Wednesday, May 11, 2011

Should the New Mexico State Aggies and New Mexico Lobos Ditch Their Football Programs?

Jason Teague Quarterback Stump Godfrey #11 of the University of New Mexico Lobos is tackled by Jason Teague #27 of the TCU Horned Frogs on November 27, 2010 at University Stadium in Albuquerque, New Mexico. TCU won 66-17.
Eric Draper/Getty Images

When you happen to be in a big football state, recruiting and winning seem to come easy. But in New Mexico, football is not the top sport in town and recruiting definitely does not come easy. So is there an argument to be made to ditch the sport altogether?

For New Mexico State University and the University of New Mexico, two football programs in two different conferences try to recruit against the top dogs in each of those conferences.

For the New Mexico Lobos, they have to compete against TCU, BYU and BYU while the New Mexico State Aggies have to deal with Boise State, Fresno State, Nevada and Hawaii. Both schools aren't going to get the top recruits even in their own state. They are not big football schools and high school players know it.

In 2010, the Lobos became the running joke in college football. It seemed no matter who they were up against, they were getting blown out and embarrassed.

Through the first four weeks of the season, New Mexico had been outscored 225-41 including a 72-0 throttling at the hands of the Oregon Ducks in the very first game of the season.

Their offensive would score more than 20 points just four times all season and their defense gave up 40 or more points six times including two lopsided blowouts at the hands of Oregon, 72-0, and TCU, 66-17.

“We didn’t play well today,” New Mexico coach Mike Locksley said after their loss to TCU. “We didn’t execute on offense, defense, and special plays, and that all starts with me as a head coach.” Locksley could have put that quote on a recorder and played it after each loss during the 2010 season. It would have saved him from answering the same questions week in and week out.

They were outmatched from the first game to the last and it showed as the Lobos were staring at a 1-11 record when the season mercifully came to an end.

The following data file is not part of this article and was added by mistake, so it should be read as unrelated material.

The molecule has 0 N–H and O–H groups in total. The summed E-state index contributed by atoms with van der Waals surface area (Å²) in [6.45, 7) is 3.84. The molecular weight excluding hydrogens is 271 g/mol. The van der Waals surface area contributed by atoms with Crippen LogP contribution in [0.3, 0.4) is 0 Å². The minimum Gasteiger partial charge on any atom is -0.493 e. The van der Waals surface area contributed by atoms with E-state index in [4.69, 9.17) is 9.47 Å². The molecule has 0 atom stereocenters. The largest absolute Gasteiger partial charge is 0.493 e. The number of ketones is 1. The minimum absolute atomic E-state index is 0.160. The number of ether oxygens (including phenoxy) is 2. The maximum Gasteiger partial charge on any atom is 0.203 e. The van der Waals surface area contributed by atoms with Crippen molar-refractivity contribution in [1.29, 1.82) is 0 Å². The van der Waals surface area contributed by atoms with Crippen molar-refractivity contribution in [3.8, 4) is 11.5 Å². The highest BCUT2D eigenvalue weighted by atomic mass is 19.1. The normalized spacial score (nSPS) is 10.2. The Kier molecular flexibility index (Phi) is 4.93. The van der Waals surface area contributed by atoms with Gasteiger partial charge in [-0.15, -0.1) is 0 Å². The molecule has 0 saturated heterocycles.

For the Aggies, 2010 did not have any better of an experience as their in-state rivals. They finished the season with a 2-10 record and gave up 40 or more points seven times including each of their first four games.

The top teams in the Western Athletic Conference were dominating them from start to finish. They lost games to Boise State, Fresno State, Nevada and Hawaii by an average of 51-10 including lopsided losses to Boise State, 59-0, and Nevada, 52-6.

Both the Lobos and the Aggies had the worst offenses in their respective conferences. New Mexico averaged 15.8 points per game while the Aggies averaging 15.7 points per game. On defense, neither were much better, giving up 44.3 and 39.5 points per game respectively.

The fan bases on both sides have to be wondering if or when they will ever see a winning season from one or both of these programs.

With Boise State joining the Mountain West Conference for the 2011 season and the resurgence of San Diego State, the New Mexico Lobos may see more of the same especially with Fresno State, Nevada, and Hawaii due to join the conference for the 2012 season.

As for New Mexico State, as I wrote about San Jose State possibly ditching their football program, the Aggies may in fact benefit from the four top teams in the conference heading for greener pastures after the conclusion of the 2011 season.

Maybe, just maybe, New Mexico State could see some improvement but is it enough for them to keep football around?

If things do not change and both the Aggies and Lobos continue to struggle in their respective conferences, maybe they need to re-think even having a football team.

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